Posted on: 02:11 PM IST Dec 30, 2015 | Updated on: 2:14 pm,Dec 30,2015 IST
Tesla may have pushed out the ability to abdicate driving responsibility while highway cruising via little more than an over-the-air software update and Audi is currently prepping a sedan to dazzle the crowds at the International CES this January with its autonomous capabilities. But one thing is clear, 2016 will not be the year that self-driving cars become a real-world reality.
In fact, according to Bosch, we’re still a decade away. “Automated driving will come step by step,” begins Gerhard Steiger, president of the Bosch Chassis Systems Control division. Cars will go from being able to change lanes unaided to avoiding obstacles and by 2020 they will be able to cope with navigating the highway. However, “Fully automated driving will not be ready before 2025,” says Steiger.
The demonstrations of technology have been so impressive yet still seem to be at the conceptual stage is testing.
One of the reasons why the demonstrations of technology have been so impressive yet still seem to be at the conceptual stage is testing. “Using current methods, a highway pilot has to complete several million kilometers’ worth of testing before it can be released for production,” says Steiger.
Finding real-world situations to do this testing can also be extremely challenging beyond the US. As well as dedicated test facilities, a number of states can license car companies to develop their autonomous tech on the road. It’s how Google has managed to clock up over 1 million test miles and why both Ford and Kia in December secured licenses in California and Nevada respectively.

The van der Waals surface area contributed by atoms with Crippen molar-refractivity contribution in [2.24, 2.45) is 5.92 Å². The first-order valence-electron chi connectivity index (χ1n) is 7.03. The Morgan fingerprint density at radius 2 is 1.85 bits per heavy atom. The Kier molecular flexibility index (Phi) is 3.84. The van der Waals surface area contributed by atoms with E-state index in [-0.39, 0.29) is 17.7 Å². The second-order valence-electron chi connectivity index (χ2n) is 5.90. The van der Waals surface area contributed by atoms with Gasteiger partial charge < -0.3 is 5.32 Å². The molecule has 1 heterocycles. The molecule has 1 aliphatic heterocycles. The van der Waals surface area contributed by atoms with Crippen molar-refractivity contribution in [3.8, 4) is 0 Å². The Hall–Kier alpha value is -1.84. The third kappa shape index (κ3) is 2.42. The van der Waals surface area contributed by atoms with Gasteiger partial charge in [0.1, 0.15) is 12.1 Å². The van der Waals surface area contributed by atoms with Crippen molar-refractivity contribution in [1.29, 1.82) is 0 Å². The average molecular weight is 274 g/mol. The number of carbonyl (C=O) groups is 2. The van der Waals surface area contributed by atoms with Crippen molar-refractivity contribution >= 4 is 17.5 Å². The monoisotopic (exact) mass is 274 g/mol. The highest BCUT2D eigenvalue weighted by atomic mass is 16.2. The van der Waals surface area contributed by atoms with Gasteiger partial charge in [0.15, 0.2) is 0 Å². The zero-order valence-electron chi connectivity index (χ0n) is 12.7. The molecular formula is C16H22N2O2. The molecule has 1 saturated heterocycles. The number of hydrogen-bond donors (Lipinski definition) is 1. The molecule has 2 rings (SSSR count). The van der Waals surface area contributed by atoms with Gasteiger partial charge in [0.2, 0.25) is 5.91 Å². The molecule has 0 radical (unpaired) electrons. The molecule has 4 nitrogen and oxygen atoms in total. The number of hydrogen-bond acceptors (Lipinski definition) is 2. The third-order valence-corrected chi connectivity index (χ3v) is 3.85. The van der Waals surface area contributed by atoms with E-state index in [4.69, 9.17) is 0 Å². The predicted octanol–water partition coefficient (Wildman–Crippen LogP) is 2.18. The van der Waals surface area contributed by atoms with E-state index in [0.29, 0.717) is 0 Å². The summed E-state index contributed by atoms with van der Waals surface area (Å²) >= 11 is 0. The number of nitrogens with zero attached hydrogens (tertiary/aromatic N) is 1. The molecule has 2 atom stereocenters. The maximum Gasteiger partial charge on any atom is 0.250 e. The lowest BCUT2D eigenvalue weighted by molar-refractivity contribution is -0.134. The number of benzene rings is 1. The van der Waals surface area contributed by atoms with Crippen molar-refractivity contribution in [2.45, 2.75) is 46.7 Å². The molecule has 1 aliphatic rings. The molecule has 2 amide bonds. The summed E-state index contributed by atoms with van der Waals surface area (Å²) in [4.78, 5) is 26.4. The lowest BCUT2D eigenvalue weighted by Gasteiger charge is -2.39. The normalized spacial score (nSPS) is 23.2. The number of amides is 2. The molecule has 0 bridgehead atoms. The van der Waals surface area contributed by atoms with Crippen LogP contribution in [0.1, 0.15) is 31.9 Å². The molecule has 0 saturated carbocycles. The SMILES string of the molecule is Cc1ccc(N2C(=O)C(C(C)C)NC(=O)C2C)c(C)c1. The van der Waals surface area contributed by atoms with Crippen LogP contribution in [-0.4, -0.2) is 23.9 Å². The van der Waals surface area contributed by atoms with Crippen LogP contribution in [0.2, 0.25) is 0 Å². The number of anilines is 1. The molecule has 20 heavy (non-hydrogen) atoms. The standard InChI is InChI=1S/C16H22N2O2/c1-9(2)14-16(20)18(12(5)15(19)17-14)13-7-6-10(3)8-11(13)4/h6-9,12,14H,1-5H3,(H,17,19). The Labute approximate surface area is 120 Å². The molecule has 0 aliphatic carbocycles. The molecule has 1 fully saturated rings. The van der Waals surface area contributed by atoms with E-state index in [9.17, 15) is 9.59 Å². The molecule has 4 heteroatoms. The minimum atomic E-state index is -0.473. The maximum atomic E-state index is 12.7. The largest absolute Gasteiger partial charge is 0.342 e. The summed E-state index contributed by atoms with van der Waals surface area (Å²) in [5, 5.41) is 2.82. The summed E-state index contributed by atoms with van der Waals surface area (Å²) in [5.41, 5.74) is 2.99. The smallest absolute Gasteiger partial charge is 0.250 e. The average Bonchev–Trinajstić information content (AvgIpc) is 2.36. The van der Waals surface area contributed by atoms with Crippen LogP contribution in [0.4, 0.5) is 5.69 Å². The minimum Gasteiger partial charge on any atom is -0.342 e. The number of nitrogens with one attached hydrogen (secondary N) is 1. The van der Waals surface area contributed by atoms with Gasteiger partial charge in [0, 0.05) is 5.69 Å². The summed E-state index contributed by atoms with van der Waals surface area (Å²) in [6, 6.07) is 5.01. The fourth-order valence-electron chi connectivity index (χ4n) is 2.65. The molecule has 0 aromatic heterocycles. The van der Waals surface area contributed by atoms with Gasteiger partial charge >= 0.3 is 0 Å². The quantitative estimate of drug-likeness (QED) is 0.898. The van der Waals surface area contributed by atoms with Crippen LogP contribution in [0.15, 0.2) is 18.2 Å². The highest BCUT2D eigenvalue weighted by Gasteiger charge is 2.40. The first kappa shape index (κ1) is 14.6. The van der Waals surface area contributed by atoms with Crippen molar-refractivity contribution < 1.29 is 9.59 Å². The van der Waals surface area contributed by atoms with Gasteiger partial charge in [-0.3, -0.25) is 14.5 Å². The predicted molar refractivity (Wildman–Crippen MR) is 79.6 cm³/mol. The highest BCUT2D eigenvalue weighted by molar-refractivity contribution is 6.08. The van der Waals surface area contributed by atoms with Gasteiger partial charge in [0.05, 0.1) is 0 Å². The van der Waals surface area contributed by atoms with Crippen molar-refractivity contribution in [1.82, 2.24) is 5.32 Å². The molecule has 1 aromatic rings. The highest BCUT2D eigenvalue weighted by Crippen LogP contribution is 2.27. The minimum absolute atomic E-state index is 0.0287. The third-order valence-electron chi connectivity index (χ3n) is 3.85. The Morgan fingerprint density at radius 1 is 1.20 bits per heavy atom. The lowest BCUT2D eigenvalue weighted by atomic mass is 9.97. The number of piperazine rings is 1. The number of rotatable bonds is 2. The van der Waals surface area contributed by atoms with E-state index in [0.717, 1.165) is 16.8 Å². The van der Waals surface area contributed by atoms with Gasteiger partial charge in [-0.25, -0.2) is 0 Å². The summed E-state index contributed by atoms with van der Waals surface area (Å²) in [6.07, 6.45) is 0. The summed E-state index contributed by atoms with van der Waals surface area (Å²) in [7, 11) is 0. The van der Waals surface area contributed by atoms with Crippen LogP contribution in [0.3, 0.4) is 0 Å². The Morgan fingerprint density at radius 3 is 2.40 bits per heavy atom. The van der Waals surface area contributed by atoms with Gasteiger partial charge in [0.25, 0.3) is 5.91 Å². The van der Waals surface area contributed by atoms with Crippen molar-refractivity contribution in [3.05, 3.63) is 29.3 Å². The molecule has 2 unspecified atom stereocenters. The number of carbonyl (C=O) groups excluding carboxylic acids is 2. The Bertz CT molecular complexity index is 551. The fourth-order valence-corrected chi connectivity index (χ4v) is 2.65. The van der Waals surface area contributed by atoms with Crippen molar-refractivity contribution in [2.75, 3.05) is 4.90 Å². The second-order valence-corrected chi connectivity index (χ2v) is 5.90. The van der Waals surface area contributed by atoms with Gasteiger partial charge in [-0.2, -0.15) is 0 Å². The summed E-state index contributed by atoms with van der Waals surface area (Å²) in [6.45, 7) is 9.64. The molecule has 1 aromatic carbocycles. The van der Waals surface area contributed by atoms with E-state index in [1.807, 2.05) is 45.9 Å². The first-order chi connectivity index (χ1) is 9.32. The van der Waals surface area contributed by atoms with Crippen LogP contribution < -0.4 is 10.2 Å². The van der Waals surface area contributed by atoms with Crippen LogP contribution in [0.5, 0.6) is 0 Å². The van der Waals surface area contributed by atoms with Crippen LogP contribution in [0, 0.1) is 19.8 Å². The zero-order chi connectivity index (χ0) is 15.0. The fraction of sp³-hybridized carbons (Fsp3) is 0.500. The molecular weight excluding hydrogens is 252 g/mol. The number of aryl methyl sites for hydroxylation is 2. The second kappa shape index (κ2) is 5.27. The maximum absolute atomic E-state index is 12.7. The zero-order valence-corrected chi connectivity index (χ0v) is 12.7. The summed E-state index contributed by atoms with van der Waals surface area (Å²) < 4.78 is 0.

And it is for this reason that 2016 could still be a watershed year for autonomous driving as in April, the 1968 Vienna Convention on Road Traffic is being amended. This will make it easier for self-driving technologies to be tested in the wild as long as a human driver is on board and ready to take over. “A change also appears to be in the pipeline when it comes to vehicle registration laws. An informal United Nations Economic Commission for Europe (UNECE) working group is taking a look at Regulation R79, which currently only allows automatic intervention in steering at speeds of up to 10 kilometers per hour,” adds Steiger.
The importance of comprehensive information
However, even with this legal obstacle removed, cars will need to be better connected and have access to more detailed digital maps before any further progress is made. And that is where the immediate focus will be. “Highly automated vehicles rely on environmental information — information that goes beyond what sensors can gather. For instance, they need real-time traffic data on congestion and accidents. This can be achieved only by connecting the vehicle to a server,” Steiger explains.
The Toyota Crown is currently the world’s only connected mass-produced car, but by 2025, connectivity will be a standard feature on all new cars.
As for navigation, Google’s head start in autonomous driving technology is due in part to its maps but in December Nokia’s comparable Here service was bought by BMW, Daimler and Audi, and Bosch has been working in partnership with TomTom on the challenge of creating maps for autonomous cars.
“The maps are already being used in the automated vehicles we are testing on public roads,” explains Steiger, “Only with high-precision maps will automated driving on freeways be possible from 2020.”
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